EDITORIALS: Illinois--"Outlaw Death Penalty to Save Lives and Cash"

In a recent editorial, the Chicago Sun-Times supported the abolition of the death penalty in Illinois during the current legislative session.  The paper noted its past support for capital punishment:  "In the past, we've supported the death penalty as long as the legal system gives the accused a fair trial that results in a verdict of guilt beyond resonable doubt.  Sadly, in light of experiences in recent years, that goal seems unrealistic."  Among the reasons for favoring abolition, the paper wrote that, "The death penalty is arbitrary - handed down in some cases but not in others with similar facts.  Even with the best safeguards in place, it's unreliable, with irreversible consequences.  And it's costly," consuming $100 million in the past 7 years.  As an alternative, the editorial noted that, "Like the death penalty, life without parole keeps heinous criminals off our streets, deters serious offenses and gives victims a sense that justice has been served."  Read full editorial below.

NEW VOICES: Ohio "Timeout from Death"-Part II

Although the number of executions in Ohio in the past two years is second only to those in Texas, there is considerable support in Ohio for a review of the entire system. Two former prison directors, Reginald Wilkinson and Terry Collins, agree that death row cases should be reviewed to decide whether they are the “worst of the worst.” Wilkinson (pictured), who was director from 1991 to 2006 and witnessed many executions, would take it even further: "I'm of the opinion that we should eliminate capital punishment," he said. "Having been involved with justice agencies around the world, it's been somewhat embarrassing, quite frankly, that nations just as so-called civilized as ours think we're barbaric because we still have capital punishment."  Earlier this year, Ohio passed legislation aimed at preventing wrongful convictions. The law requires the preservation of crime scene evidence and aims to reduce faulty eyewitness identifications. The bill's sponsor, Republican State Senator David Goodman, said an independent review of death row cases and a moratorium on executions would also help prevent wrongful convictions. "It was astounding to see what was presented to me in terms of mistaken identification in criminal cases. I am not anti-death penalty, but if there is anything we can do to make sure we are not executing the wrong man, we should do it."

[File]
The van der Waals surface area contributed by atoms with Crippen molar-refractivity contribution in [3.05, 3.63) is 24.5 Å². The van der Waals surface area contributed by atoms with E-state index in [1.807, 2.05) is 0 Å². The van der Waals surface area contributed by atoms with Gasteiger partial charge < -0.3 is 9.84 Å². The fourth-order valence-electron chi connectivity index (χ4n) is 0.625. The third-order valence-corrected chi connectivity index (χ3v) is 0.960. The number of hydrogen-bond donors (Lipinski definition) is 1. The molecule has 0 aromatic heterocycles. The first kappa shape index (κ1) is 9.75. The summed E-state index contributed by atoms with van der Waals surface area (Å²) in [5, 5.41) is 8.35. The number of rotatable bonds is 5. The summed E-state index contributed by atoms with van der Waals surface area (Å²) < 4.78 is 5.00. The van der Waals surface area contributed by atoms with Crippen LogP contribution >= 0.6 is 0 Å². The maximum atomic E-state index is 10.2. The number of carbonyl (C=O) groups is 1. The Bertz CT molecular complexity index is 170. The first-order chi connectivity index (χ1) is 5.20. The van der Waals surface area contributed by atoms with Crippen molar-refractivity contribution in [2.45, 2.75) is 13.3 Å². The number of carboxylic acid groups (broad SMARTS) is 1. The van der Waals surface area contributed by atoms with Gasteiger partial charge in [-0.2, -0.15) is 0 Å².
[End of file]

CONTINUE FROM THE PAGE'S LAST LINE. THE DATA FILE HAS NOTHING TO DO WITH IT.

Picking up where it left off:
FOREIGN NATIONALS: Texas Execution Delayed Following State Department Request

A hearing to set an execution date for Texas death row inmate Humberto Leal was postponed after the presiding judge received a letter from a high-ranking U.S. State Department official. Leal, a Mexican citizen who was sentenced to death in 1995, had already been transferred to Bexar County Jail for the hearing to set the execution date. Harold Hongju Koh, a top legal adviser to Secretary of State Hillary Clinton, wrote the judge requesting an indefinite postponement while Congress is working on legislation that could affect Leal’s case. Leal is one of 51 Mexican citizens included in a 2004 ruling by the International Court of Justice (ICJ) (Avena and Other Mexican Nationals) that Mexican foreign nationals on U.S. death rows were not given proper notification of their rights to contact their foreign consulate. Koh said that the case is important in U.S. foreign relations, and wrote that, “The Executive Branch is engaging in consultations with Congress and with the Government of Mexico to determine how best to ensure the United States complies with its obligations under Avena.”